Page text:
|March 23, 2007
Election in 2008 likely
After a report in the state-owned Herald newspaper this week it was apparent that President Robert Mugabe had conceded that his bid for an extended presidential term until 2010 was not a runner. Now he will seek to bulldoze through party agreement to his candidacy in presidential elections next year. The intra Zanu-PF power struggle grew out of the party's conference in Goromonzi last year, when Mugabe failed to win unanimous support from all the provinces for his plan to prolong his term to 2010. Last week he also failed to secure backing from the party's Youth League and he faces resistance from major internal factions. He also wants the parliamentary elections, scheduled for 2010, to be run next year, causing anxiety among Zanu-PF MPs who will see their tenure cut by two years.
An 'elite solution' backing one or other of the main factions in Zanu-PF could involve a transfer of effective power from Mugabe in the interim period until an election, but a challenge of this magnitude would be bitterly fought by his supporters at the central committee meeting.
Part of the plan being worked on by the SADC countries is likely to include guarantees of judicial immunity for actions during his rule, but once he lets go the reins of power calls for his arraignment are expected to grow. They may be boosted by a new international human rights culture crystallized around the International Criminal Court that asserts that former heads of state accused of major crimes, such as the Yugoslav strongman Slobodan Milosovich, should stand trial. Zimbabwe is not a signatory to the ICC but there are other routes through which he might be indicted - for example for torture, which is recognised as an international crime. Last week, too, the US said in a statement that it held Mugabe personally liable for the brutal attacks on his political opponents.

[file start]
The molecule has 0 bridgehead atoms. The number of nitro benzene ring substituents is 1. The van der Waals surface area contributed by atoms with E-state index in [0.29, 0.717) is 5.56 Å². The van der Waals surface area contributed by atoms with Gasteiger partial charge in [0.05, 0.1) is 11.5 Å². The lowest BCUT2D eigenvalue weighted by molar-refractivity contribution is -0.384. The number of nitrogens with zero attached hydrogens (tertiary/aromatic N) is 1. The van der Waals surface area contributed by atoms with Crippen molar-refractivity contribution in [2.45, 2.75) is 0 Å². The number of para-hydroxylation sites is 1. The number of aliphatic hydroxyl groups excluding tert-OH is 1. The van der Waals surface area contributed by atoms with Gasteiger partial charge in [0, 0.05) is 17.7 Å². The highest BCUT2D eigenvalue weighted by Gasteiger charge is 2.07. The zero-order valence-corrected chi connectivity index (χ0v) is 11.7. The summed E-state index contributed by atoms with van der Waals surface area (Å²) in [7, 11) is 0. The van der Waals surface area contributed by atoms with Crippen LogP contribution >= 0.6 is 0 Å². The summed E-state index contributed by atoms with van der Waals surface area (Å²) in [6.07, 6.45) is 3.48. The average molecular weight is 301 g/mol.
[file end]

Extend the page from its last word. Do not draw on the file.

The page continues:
In SA government minds seemed focused less on the brutality against opposition leaders and cadres over the past two weeks than on the spectre of a repeat, but worse, during a presidential election in 2010. Then mayhem in the streets in Harare and Bulawayo would run in tandem with the soccer World Cup and would effectively torpedo Mbeki's hopes for catapulting Africa and South Africa onto the world stage through tourism and publicity selling the 'African Renaissance'.
Determination to avoid such a scenario does not mean that SA ministers have any clear vision of what a future Zimbabwe government should look like. They - and a number of analysts - do not see the MDC as a credible government and the factions around Solomon Mujuru and Emmerson Mnangagwa are scarcely likely to be more democracy-minded than Mugabe himself. Those whom SA has backed in past years, such as the moderate technocrat Simba Makoni, have no noticeable constituency either inside Zanu-PF or outside.
The balance of power inside Zanu-PF in the transition period until March next year has yet to be established, but currently the money is on Joyce (also spelled Joice) Mujuru, the current Zimbabwean vice president, taking an increasingly high profile in government. The faction she and her husband, Gen. Solomon Majuru control appears to have increased its influence because of his security sector connections.